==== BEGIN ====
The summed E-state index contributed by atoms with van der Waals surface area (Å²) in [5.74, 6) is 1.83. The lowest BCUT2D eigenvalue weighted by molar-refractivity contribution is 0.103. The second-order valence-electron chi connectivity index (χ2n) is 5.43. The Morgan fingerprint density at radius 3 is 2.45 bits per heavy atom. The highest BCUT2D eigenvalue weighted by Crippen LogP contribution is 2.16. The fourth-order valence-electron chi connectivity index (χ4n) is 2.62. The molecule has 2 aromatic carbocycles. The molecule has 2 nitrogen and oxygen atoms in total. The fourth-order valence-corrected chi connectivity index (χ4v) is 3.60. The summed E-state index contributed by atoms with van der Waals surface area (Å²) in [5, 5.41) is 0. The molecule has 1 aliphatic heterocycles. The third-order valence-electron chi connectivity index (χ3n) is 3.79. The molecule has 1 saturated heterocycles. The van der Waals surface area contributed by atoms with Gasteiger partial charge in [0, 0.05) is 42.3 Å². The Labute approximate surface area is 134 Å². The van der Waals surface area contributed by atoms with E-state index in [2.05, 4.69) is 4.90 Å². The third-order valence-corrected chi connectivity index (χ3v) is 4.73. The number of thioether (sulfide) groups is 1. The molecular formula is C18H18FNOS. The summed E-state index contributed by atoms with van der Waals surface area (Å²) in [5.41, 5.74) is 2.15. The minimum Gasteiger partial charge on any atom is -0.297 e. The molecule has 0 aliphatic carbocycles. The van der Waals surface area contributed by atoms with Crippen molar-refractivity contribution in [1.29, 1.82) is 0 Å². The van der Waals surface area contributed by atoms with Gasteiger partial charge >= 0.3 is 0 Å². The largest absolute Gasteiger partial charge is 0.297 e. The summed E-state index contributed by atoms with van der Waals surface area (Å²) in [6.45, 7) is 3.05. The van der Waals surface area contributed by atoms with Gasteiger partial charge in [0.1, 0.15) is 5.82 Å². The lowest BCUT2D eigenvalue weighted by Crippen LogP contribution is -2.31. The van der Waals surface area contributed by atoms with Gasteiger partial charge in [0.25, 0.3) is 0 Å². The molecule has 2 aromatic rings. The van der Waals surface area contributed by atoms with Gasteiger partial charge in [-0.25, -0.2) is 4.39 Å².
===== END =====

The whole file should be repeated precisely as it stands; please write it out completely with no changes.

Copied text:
The summed E-state index contributed by atoms with van der Waals surface area (Å²) in [5.74, 6) is 1.83. The lowest BCUT2D eigenvalue weighted by molar-refractivity contribution is 0.103. The second-order valence-electron chi connectivity index (χ2n) is 5.43. The Morgan fingerprint density at radius 3 is 2.45 bits per heavy atom. The highest BCUT2D eigenvalue weighted by Crippen LogP contribution is 2.16. The fourth-order valence-electron chi connectivity index (χ4n) is 2.62. The molecule has 2 aromatic carbocycles. The molecule has 2 nitrogen and oxygen atoms in total. The fourth-order valence-corrected chi connectivity index (χ4v) is 3.60. The summed E-state index contributed by atoms with van der Waals surface area (Å²) in [5, 5.41) is 0. The molecule has 1 aliphatic heterocycles. The third-order valence-electron chi connectivity index (χ3n) is 3.79. The molecule has 1 saturated heterocycles. The van der Waals surface area contributed by atoms with Gasteiger partial charge in [0, 0.05) is 42.3 Å². The Labute approximate surface area is 134 Å². The van der Waals surface area contributed by atoms with E-state index in [2.05, 4.69) is 4.90 Å². The third-order valence-corrected chi connectivity index (χ3v) is 4.73. The number of thioether (sulfide) groups is 1. The molecular formula is C18H18FNOS. The summed E-state index contributed by atoms with van der Waals surface area (Å²) in [5.41, 5.74) is 2.15. The minimum Gasteiger partial charge on any atom is -0.297 e. The molecule has 0 aliphatic carbocycles. The van der Waals surface area contributed by atoms with Crippen molar-refractivity contribution in [1.29, 1.82) is 0 Å². The van der Waals surface area contributed by atoms with Gasteiger partial charge >= 0.3 is 0 Å². The largest absolute Gasteiger partial charge is 0.297 e. The summed E-state index contributed by atoms with van der Waals surface area (Å²) in [6.45, 7) is 3.05. The van der Waals surface area contributed by atoms with Gasteiger partial charge in [0.1, 0.15) is 5.82 Å². The lowest BCUT2D eigenvalue weighted by Crippen LogP contribution is -2.31. The van der Waals surface area contributed by atoms with Gasteiger partial charge in [0.25, 0.3) is 0 Å². The molecule has 2 aromatic rings. The van der Waals surface area contributed by atoms with Gasteiger partial charge in [-0.25, -0.2) is 4.39 Å².